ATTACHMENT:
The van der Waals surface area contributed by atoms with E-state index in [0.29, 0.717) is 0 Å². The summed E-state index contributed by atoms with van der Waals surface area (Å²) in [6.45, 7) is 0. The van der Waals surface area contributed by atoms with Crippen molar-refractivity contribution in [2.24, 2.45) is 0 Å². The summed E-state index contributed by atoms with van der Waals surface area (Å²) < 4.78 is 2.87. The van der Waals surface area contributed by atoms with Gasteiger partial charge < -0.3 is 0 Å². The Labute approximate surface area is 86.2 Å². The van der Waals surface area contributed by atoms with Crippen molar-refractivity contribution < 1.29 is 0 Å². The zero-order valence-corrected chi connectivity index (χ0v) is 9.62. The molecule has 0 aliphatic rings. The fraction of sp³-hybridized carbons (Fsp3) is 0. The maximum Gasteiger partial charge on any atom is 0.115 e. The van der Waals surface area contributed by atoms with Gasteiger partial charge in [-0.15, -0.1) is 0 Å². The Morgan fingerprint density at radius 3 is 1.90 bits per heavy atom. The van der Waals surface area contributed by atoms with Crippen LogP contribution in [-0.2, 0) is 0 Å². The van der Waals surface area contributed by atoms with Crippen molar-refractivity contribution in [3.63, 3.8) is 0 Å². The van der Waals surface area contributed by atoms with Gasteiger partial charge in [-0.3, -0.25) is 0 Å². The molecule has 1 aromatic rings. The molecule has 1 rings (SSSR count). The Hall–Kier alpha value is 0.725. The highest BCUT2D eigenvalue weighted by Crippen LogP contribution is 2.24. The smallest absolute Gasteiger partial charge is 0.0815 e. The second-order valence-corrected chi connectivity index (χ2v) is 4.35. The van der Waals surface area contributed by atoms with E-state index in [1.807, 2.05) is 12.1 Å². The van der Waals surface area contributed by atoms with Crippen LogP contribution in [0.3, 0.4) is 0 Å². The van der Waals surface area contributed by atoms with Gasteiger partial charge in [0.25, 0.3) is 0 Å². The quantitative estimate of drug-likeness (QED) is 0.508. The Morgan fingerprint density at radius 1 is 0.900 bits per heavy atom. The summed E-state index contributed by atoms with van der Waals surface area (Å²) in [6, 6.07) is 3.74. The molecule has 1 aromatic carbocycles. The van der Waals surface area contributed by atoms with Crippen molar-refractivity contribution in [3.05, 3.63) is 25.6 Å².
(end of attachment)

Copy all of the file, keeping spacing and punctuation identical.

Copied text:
The van der Waals surface area contributed by atoms with E-state index in [0.29, 0.717) is 0 Å². The summed E-state index contributed by atoms with van der Waals surface area (Å²) in [6.45, 7) is 0. The van der Waals surface area contributed by atoms with Crippen molar-refractivity contribution in [2.24, 2.45) is 0 Å². The summed E-state index contributed by atoms with van der Waals surface area (Å²) < 4.78 is 2.87. The van der Waals surface area contributed by atoms with Gasteiger partial charge < -0.3 is 0 Å². The Labute approximate surface area is 86.2 Å². The van der Waals surface area contributed by atoms with Crippen molar-refractivity contribution < 1.29 is 0 Å². The zero-order valence-corrected chi connectivity index (χ0v) is 9.62. The molecule has 0 aliphatic rings. The fraction of sp³-hybridized carbons (Fsp3) is 0. The maximum Gasteiger partial charge on any atom is 0.115 e. The van der Waals surface area contributed by atoms with Gasteiger partial charge in [-0.15, -0.1) is 0 Å². The Morgan fingerprint density at radius 3 is 1.90 bits per heavy atom. The van der Waals surface area contributed by atoms with Crippen LogP contribution in [-0.2, 0) is 0 Å². The van der Waals surface area contributed by atoms with Crippen molar-refractivity contribution in [3.63, 3.8) is 0 Å². The van der Waals surface area contributed by atoms with Gasteiger partial charge in [-0.3, -0.25) is 0 Å². The molecule has 1 aromatic rings. The molecule has 1 rings (SSSR count). The Hall–Kier alpha value is 0.725. The highest BCUT2D eigenvalue weighted by Crippen LogP contribution is 2.24. The smallest absolute Gasteiger partial charge is 0.0815 e. The second-order valence-corrected chi connectivity index (χ2v) is 4.35. The van der Waals surface area contributed by atoms with E-state index in [1.807, 2.05) is 12.1 Å². The van der Waals surface area contributed by atoms with Crippen LogP contribution in [0.3, 0.4) is 0 Å². The van der Waals surface area contributed by atoms with Gasteiger partial charge in [0.25, 0.3) is 0 Å². The quantitative estimate of drug-likeness (QED) is 0.508. The Morgan fingerprint density at radius 1 is 0.900 bits per heavy atom. The summed E-state index contributed by atoms with van der Waals surface area (Å²) in [6, 6.07) is 3.74. The molecule has 1 aromatic carbocycles. The van der Waals surface area contributed by atoms with Crippen molar-refractivity contribution in [3.05, 3.63) is 25.6 Å².